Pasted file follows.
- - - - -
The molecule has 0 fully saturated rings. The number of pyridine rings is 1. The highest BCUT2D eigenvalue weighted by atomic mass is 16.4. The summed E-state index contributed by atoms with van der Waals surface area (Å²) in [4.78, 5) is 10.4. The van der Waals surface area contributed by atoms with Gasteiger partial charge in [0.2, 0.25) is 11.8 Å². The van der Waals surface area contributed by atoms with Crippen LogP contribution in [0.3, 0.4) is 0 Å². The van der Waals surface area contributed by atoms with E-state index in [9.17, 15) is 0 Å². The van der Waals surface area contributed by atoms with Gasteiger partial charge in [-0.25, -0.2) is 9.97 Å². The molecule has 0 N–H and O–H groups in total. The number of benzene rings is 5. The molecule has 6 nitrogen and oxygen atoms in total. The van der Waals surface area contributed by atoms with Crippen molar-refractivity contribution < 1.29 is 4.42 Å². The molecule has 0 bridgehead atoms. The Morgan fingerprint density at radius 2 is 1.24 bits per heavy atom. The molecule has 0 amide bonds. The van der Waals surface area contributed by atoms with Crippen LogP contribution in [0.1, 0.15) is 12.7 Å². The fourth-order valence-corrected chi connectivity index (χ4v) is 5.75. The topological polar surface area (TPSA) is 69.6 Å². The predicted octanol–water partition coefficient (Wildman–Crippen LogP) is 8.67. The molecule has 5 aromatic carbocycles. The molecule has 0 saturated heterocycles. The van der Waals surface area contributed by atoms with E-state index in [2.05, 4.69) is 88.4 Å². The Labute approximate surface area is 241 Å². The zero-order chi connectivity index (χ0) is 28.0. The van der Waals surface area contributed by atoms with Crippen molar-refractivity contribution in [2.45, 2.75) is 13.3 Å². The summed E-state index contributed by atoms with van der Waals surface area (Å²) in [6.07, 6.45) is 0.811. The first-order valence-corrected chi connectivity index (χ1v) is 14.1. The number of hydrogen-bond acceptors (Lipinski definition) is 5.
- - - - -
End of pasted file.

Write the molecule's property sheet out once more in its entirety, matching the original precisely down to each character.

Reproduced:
The molecule has 0 fully saturated rings. The number of pyridine rings is 1. The highest BCUT2D eigenvalue weighted by atomic mass is 16.4. The summed E-state index contributed by atoms with van der Waals surface area (Å²) in [4.78, 5) is 10.4. The van der Waals surface area contributed by atoms with Gasteiger partial charge in [0.2, 0.25) is 11.8 Å². The van der Waals surface area contributed by atoms with Crippen LogP contribution in [0.3, 0.4) is 0 Å². The van der Waals surface area contributed by atoms with E-state index in [9.17, 15) is 0 Å². The van der Waals surface area contributed by atoms with Gasteiger partial charge in [-0.25, -0.2) is 9.97 Å². The molecule has 0 N–H and O–H groups in total. The number of benzene rings is 5. The molecule has 6 nitrogen and oxygen atoms in total. The van der Waals surface area contributed by atoms with Crippen molar-refractivity contribution < 1.29 is 4.42 Å². The molecule has 0 bridgehead atoms. The Morgan fingerprint density at radius 2 is 1.24 bits per heavy atom. The molecule has 0 amide bonds. The van der Waals surface area contributed by atoms with Crippen LogP contribution in [0.1, 0.15) is 12.7 Å². The fourth-order valence-corrected chi connectivity index (χ4v) is 5.75. The topological polar surface area (TPSA) is 69.6 Å². The predicted octanol–water partition coefficient (Wildman–Crippen LogP) is 8.67. The molecule has 5 aromatic carbocycles. The molecule has 0 saturated heterocycles. The van der Waals surface area contributed by atoms with E-state index in [2.05, 4.69) is 88.4 Å². The Labute approximate surface area is 241 Å². The zero-order chi connectivity index (χ0) is 28.0. The van der Waals surface area contributed by atoms with Crippen molar-refractivity contribution in [2.45, 2.75) is 13.3 Å². The summed E-state index contributed by atoms with van der Waals surface area (Å²) in [6.07, 6.45) is 0.811. The first-order valence-corrected chi connectivity index (χ1v) is 14.1. The number of hydrogen-bond acceptors (Lipinski definition) is 5.